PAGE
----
QLive! is the theatrical arm of QCinema, a film society that supports the Gay, Lesbian, Bisexual, and Transgendered community in Fort Worth. To be honest, I went to this production fully expecting a very homosexual themed retelling of Art. I was pleasantly surprised to discover Adolfo left the script alone. It was in very quiet moments, when the actors would look at each other, that maybe there was a subtle hint of a past romantic affair amongst these friends that was fueling these deeply held emotions. Then again, what friendship doesn’t have deep emotions that no one can accurately describe? As much as Brick in Tennessee Williams’ Cat on a Hot Tin Roof is debated, the true sexual orientation of these three married, once married, or almost married (to women) men was left to the audience to decide and/or argue about in the parking lot after the show.
Jerry Downey as Marc began the show with a monologue about his friend Serge’s new painting. Downey is a young actor with a lengthy resume and a long and prosperous future ahead of him. Marc was smarmy, intelligent, and sarcastic -- and Downey added a layer of vulnerability that was slowly revealed as the scenes escalated. Marc was also the character who had the most one-liners that had me diving for a pen to write down his observations about modern art, and “the people who buy this crap.” Eighty percent of his performance was dead-pan humor but the other 20 percent was so soul-grabbing dramatic it almost made you forget that moments before he had you in stitches. Though not having the typical look of a leading man, any director would be smart to put the weight of a show squarely on his shoulders.
Scott Alan Moffitt as Serge held the task of balancing opposite Downey, and because of their chemistry on stage, the balancing act was successful the entire performance. Moffitt is reminiscent of a young Dylan McDermott, with his dark hair and bright blue eyes. When Serge bought the white painting on white canvas, he expected his friends to praise his choice. While Marc was 80 percent humor and 20 percent drama, Serge was 80 percent drama and 20 percent humor -- hence the reference to the balancing act. Like Downey, Moffitt squared off and addressed the audience, from time to time, in monologues, and he did so with total confidence: He made eye contact with audience members and conveyed his emotions as clearly as if he were experiencing them for the first time. Though I personally agreed with Marc’s assessment of Serge’s purchase, through Moffitt’s performance I also felt heartbroken over the lack of support he received from his friends. It was his visible struggle with his emotions that helped me to see his point of view and relate to a character so far the opposite of who I am personally. There could be no greater accomplishment for an actor, in my opinion, than to let me get to know him, care for him, and root for him, even though I disagree with his choices.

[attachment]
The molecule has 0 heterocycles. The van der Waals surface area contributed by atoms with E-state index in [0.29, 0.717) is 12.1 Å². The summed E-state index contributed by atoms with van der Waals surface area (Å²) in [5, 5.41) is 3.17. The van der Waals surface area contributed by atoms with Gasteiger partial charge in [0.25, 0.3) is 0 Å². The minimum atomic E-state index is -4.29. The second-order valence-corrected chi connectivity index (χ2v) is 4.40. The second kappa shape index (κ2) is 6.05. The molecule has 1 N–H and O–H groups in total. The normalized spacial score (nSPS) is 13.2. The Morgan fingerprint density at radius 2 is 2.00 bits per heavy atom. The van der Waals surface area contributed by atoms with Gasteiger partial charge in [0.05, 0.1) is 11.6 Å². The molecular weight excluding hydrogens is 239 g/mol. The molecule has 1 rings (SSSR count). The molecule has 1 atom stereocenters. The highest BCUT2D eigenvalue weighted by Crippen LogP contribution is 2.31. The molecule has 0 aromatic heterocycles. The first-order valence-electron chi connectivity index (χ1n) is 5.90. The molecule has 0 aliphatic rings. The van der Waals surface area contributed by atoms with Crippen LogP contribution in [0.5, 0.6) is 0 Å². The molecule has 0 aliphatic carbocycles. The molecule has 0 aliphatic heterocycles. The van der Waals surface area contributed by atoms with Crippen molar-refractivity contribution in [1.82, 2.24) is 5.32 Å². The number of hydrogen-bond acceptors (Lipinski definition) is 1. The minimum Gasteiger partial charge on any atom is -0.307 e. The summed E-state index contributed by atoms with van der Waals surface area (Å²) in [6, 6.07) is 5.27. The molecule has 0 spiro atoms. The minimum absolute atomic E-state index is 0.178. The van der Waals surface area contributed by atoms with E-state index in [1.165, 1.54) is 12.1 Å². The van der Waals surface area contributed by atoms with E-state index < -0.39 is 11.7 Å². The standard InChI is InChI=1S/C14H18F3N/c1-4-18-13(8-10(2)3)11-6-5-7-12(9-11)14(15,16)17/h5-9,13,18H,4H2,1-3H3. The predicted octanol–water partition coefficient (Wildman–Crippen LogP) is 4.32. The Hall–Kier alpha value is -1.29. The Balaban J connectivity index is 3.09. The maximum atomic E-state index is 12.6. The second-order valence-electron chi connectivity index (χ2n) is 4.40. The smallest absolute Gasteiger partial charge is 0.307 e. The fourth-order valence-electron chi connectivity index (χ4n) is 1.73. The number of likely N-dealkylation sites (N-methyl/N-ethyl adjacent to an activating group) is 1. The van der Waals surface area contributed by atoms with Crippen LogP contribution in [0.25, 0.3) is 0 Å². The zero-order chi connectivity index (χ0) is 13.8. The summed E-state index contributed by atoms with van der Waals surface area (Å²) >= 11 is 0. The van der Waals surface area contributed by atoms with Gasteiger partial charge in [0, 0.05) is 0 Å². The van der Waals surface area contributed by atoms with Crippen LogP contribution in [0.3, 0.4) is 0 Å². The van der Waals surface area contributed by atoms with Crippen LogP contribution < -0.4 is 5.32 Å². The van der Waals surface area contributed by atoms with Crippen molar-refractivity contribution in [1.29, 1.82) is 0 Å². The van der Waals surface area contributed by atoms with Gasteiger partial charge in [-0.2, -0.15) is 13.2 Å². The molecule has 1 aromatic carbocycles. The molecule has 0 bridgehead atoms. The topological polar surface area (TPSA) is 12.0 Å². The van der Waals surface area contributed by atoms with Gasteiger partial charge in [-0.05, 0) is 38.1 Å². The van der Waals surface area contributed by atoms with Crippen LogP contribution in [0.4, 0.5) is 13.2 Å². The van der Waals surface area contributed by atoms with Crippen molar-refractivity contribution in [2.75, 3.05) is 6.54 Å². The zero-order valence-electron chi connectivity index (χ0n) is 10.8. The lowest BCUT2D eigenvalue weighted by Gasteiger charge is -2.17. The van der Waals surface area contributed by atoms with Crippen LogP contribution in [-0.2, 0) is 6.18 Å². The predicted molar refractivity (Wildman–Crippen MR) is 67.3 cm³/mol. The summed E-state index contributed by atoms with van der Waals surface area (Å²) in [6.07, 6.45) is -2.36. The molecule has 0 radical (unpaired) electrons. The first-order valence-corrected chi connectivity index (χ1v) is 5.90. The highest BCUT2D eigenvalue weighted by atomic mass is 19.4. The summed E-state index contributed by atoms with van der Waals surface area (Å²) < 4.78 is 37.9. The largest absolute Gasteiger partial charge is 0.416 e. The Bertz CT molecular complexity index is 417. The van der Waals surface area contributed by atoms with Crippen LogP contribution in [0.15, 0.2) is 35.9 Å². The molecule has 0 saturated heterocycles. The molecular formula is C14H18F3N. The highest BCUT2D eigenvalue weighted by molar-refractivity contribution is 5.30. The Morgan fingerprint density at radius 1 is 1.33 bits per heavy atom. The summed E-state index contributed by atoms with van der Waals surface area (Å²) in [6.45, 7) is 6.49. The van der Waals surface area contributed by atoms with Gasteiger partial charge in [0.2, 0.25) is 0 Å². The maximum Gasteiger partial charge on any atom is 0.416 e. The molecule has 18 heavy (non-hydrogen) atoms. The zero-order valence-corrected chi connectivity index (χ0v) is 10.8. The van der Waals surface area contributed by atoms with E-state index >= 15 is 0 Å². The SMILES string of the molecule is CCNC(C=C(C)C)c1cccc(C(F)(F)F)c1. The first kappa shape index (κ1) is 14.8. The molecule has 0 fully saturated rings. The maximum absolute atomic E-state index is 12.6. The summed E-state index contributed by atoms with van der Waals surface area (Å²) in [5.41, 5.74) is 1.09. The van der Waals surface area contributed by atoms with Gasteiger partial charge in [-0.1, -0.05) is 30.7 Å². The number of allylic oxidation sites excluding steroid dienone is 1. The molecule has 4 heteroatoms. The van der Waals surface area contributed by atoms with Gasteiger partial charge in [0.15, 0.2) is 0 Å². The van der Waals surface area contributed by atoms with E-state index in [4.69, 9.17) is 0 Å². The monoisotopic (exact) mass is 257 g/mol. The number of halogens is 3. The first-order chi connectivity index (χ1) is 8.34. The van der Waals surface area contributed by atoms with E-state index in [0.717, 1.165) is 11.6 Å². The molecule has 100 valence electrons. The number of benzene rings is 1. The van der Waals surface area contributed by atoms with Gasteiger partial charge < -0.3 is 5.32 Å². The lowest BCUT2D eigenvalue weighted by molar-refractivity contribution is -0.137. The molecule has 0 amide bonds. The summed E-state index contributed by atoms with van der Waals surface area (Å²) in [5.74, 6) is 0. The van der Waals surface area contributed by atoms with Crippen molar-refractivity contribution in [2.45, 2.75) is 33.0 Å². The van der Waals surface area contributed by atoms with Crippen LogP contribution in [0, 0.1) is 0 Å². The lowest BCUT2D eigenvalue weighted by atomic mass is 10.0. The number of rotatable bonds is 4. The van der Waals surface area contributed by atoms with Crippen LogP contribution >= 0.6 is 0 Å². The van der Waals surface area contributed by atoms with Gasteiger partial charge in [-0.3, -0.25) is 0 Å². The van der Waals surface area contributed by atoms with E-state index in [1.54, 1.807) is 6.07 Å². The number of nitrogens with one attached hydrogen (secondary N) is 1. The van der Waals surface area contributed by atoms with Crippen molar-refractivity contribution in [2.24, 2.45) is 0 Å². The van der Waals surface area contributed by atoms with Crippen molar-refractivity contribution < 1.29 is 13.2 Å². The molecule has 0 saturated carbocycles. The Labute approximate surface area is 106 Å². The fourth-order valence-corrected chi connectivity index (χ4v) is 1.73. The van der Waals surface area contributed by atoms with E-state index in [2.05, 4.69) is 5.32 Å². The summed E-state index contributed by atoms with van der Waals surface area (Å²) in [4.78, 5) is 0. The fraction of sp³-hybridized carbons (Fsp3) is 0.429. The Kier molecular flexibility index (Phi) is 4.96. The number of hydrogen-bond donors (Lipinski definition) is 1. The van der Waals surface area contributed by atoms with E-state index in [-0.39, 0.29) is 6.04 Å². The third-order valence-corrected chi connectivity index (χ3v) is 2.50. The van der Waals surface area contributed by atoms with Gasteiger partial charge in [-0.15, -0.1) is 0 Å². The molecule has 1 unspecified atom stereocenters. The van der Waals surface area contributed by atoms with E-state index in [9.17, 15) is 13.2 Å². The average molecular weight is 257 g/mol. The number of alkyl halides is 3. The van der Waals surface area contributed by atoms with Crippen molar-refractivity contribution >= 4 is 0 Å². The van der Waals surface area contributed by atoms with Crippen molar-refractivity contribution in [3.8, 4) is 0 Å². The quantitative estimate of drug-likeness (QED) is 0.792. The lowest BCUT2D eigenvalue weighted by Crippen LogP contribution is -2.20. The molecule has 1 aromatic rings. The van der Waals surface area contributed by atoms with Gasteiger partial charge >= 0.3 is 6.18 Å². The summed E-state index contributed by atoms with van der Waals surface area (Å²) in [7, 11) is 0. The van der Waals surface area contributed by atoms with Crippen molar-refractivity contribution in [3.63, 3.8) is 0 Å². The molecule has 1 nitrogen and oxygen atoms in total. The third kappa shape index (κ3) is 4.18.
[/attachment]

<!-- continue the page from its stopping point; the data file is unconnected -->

Playing the ping pong ball caught in the middle of the sparring sessions between Serge and Marc was Dylan Peck as Yvan. An inexperienced actor would fall prey to the temptation to make Yvan the “whiney nerd” and simply shuffle through the role, allowing the dynamic text to carry him through. Peck rose above this and truly created a three dimensional character. Though there were times when lines were shaky (opening night nerves mixed with a seven day migraine I happen to know Peck was struggling with can do that to even the best of actors), the emotions never once got off track. The dynamic intentions of Yvan, a man we knew little about and who seldom addressed the audience as the other two often did, were made more and more evident as he was tossed between his two friends. Without giving too much away, his final monologue during the climactic scene was hands-down the finest acting I had seen from Peck over the last year I have watched him work.
Though QLive’s debut production of Art has already closed, I often think back to the lines spoken in the play, the emotional journey it took me on, and how very relatable the journey was, not only for me but for every audience member that joined me for that experience. For their next production, I will make sure to have not only pen and paper to take notes but a healthy stash of Kleenex, too.
Pegasus News Content partner - Critiques by Laura L. Watson